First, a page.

A strange thing happened in Belgrade in November of 2014, the kind of thing that can really only occur in a post-socialist country. On the evening of November 21, members of the public, activists, artists, and filmmakers decided to occupy the empty building of the Star Cinema and begin holding regular screenings there.
A day later, the space was cleaned of the junk that had accumulated since the theatre was closed in 2007, and Innocence Unprotected was screened as the inaugural feature.
Now re-christened as Novi Bioskop Zvezda (New Star Cinema), the space quickly became a popular destination for those who sought an experience that couldn’t be found in the city’s many multiplexes that dot Belgrade’s shopping malls.
Novi Bioskop Zvezda is easy to miss, even though it’s located just a brisk walk from Republic Square, at Terazije 40. This is because, true to its underground, non-mainstream vibe, there are no shining marquees over the door. Walking into the cinema is an experience a far cry from the high-gloss, almost antiseptic feel of the modern multiplex.
As you make your way into the actual theatre area, you see shuttered ticket offices, torn carpets, and all the hallmarks of an abandoned place that used to be heavily trafficked by many people.
Let’s not beat around the bush: Novi Bioskop Zvezda is still quite dirty and not a little dusty, at least when the weather doesn’t allow for outdoor screenings. But, at least partially, this ramshackle atmosphere is intentional.
“We often joke that Zvezda is a ‘real cinema’ because it’s open to all, is not a slave to festival and newly released films, you smoke sometimes and it’s not very comfortable,” says Dušan Bursać, a filmmaker and part of the informal group that is keeping the cinema operational.
And yes, you’ve read that right. You can smoke in the Novi Bioskop Zvezda: I certainly did. It was during a screening of Katsuhiro Otomo’s Akira, a seminal anime feature that never got the play it deserved in Serbia.
It’s precisely that kind of picture that gets shown at Novi Bioskop Zvezda. Artsy, old, forgotten, well-known and important, beloved. This Sunday, it’s the Rocky Horror Picture Show. It’s amazing how diverse a repertoire can be once freed from the constraints of copyright.
“We ‘pull’ movies from our subconscious, in relation to what they could mean in a space like this and for the people that see them,” Mr Bursać says when asked to explain how films are selected for screening.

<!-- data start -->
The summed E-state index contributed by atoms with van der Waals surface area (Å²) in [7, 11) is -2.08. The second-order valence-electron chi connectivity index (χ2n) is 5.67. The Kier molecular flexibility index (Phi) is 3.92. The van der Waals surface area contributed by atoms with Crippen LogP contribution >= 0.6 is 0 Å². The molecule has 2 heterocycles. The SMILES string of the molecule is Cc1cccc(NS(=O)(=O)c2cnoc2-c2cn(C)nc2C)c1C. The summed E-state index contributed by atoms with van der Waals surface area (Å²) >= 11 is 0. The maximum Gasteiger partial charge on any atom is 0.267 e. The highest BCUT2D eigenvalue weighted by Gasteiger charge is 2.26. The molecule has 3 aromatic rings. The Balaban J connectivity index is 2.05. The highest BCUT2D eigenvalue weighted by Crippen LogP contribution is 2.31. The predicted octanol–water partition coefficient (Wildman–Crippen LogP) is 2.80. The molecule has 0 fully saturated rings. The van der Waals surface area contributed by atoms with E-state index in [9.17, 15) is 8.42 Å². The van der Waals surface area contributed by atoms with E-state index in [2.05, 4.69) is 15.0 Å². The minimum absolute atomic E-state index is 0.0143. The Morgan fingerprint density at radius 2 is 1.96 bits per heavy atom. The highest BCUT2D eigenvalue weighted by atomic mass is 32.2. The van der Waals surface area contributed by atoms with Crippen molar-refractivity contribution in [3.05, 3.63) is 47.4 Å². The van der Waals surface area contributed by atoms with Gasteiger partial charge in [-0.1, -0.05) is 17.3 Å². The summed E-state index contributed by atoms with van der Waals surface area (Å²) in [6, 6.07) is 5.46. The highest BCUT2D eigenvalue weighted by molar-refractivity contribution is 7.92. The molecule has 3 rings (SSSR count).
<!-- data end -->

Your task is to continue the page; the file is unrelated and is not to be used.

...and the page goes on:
It’s important to note that New Start Cinema is not just about showing a bunch of cool movies in an old semi-disused theatre. The project, back in 2014, was born out of a genuine concern for the future of both cinema and culture in Serbia.
By 2014, all of the classic cinemas in Belgrade had closed. Most of them were owned by Belgrade Film, a state-owned firm that operated Star and 13 other theatres. The company’s status is unclear even now, following a botched privatisation that saw its new owner, Nikola Đivanović, end up in prison on charges of various economic crimes in relation to Belgrade Film.
Other famous cinemas in Belgrade had closed down by 2014 too. Kozara perished in a fire. Balkan, originally Grand Cinema — the first permanent cinema to ever open in Belgrade — stopped operating in 2010.
For Belgraders, these cinemas were more than just places to watch films. They became a part of the city’s identity, so when they began closing one by one, many people felt that something truly important was being lost.
Explaining the original motives behind the 2014 takeover, Mr Bursać says that what unified the diverse group of people that eventually occupied the cinema was a shared sense of injustice.
“As a young director and a ‘local’ the shutdown of the cult Belgrade movie theatres was painful and [I felt] it was very damaging to the city’s identity,” he says.
One part of the reason why Zvezda is beloved by many in Belgrade is the sense of authenticity and history that it exudes: a kind of reaction against the encroaching commercialisation of cinema represented by the big multiplex chains like the Austrian-owned Cineplexx, which has been operating in Serbia since 2009.
Mr Bursać clarifies, however, that the group running Novi Bioskop Zvezda, does not have an issue with Cineplexx at all.
“We rarely put ourselves in a position of confrontation, and we endeavor to use the public space for appeals and information, never for compromising anyone.” He adds that the art-house vs. commercial and European vs American are “someone else’s narrative” of which they are not “the other side.”
For Mr Bursać, and many who visit Zvezda now, some things should remain gritty.
“Every intelligent person understands that you can’t just wash the environment and understand it in merely economic terms. A city keeps a part of its authenticity in its ‘dirt’ and this is not something that should be torn down, renovated, and privatised,” he explains. “It’s not just the responsibility of the city government, it’s collective responsibility.”
Novi Bioskop Zvezda is just wrapping up its sixth season, despite the Covid-19 outbreak. Mr Bursać tells Emerging Europe that screenings have risen in popularity since the pandemic started, and that the safety measures are respected.
“It should be understood that Zvezda is a space for problem-solving, it’s as space that is never still, and in this context Covid-19 is just a logical course of events, no more dramatic than anything else that happened in the past.”
With Belgrade Film still in legal limbo, it’s likely that this unique space — an essentially illegal cinema right in the middle of Belgrade city centre — will keep screening its eclectic selections for some time to come.
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